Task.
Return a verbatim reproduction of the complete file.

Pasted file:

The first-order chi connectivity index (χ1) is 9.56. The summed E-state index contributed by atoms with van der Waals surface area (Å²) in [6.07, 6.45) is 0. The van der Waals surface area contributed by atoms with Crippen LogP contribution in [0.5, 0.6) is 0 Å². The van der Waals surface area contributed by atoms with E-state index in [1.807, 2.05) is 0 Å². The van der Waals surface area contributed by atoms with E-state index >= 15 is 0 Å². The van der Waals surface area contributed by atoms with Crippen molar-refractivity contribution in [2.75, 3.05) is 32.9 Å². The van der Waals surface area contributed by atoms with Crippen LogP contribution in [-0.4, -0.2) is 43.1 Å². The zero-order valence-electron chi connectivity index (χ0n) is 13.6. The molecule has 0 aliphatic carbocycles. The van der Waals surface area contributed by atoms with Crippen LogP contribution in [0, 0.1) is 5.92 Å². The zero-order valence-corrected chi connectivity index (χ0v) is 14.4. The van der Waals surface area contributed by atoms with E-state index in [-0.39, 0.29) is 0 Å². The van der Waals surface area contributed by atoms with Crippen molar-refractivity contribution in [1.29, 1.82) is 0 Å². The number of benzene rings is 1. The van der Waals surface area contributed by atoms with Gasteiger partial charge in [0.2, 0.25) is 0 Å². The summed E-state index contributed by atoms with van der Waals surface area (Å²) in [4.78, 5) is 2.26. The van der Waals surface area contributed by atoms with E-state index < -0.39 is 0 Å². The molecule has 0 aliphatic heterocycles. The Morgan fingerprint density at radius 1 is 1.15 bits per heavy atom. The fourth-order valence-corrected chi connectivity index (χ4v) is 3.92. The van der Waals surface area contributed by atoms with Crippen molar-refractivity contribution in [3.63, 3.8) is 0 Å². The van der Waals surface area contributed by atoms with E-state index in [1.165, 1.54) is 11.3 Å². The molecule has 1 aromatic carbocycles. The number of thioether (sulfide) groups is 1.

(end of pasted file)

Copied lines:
The first-order chi connectivity index (χ1) is 9.56. The summed E-state index contributed by atoms with van der Waals surface area (Å²) in [6.07, 6.45) is 0. The van der Waals surface area contributed by atoms with Crippen LogP contribution in [0.5, 0.6) is 0 Å². The van der Waals surface area contributed by atoms with E-state index in [1.807, 2.05) is 0 Å². The van der Waals surface area contributed by atoms with E-state index >= 15 is 0 Å². The van der Waals surface area contributed by atoms with Crippen molar-refractivity contribution in [2.75, 3.05) is 32.9 Å². The van der Waals surface area contributed by atoms with Crippen LogP contribution in [-0.4, -0.2) is 43.1 Å². The zero-order valence-electron chi connectivity index (χ0n) is 13.6. The molecule has 0 aliphatic carbocycles. The van der Waals surface area contributed by atoms with Crippen LogP contribution in [0, 0.1) is 5.92 Å². The zero-order valence-corrected chi connectivity index (χ0v) is 14.4. The van der Waals surface area contributed by atoms with E-state index in [-0.39, 0.29) is 0 Å². The van der Waals surface area contributed by atoms with Crippen molar-refractivity contribution in [1.29, 1.82) is 0 Å². The number of benzene rings is 1. The van der Waals surface area contributed by atoms with Gasteiger partial charge in [0.2, 0.25) is 0 Å². The summed E-state index contributed by atoms with van der Waals surface area (Å²) in [4.78, 5) is 2.26. The van der Waals surface area contributed by atoms with E-state index < -0.39 is 0 Å². The molecule has 0 aliphatic heterocycles. The Morgan fingerprint density at radius 1 is 1.15 bits per heavy atom. The fourth-order valence-corrected chi connectivity index (χ4v) is 3.92. The van der Waals surface area contributed by atoms with Crippen molar-refractivity contribution in [3.63, 3.8) is 0 Å². The van der Waals surface area contributed by atoms with E-state index in [1.165, 1.54) is 11.3 Å². The molecule has 1 aromatic carbocycles. The number of thioether (sulfide) groups is 1.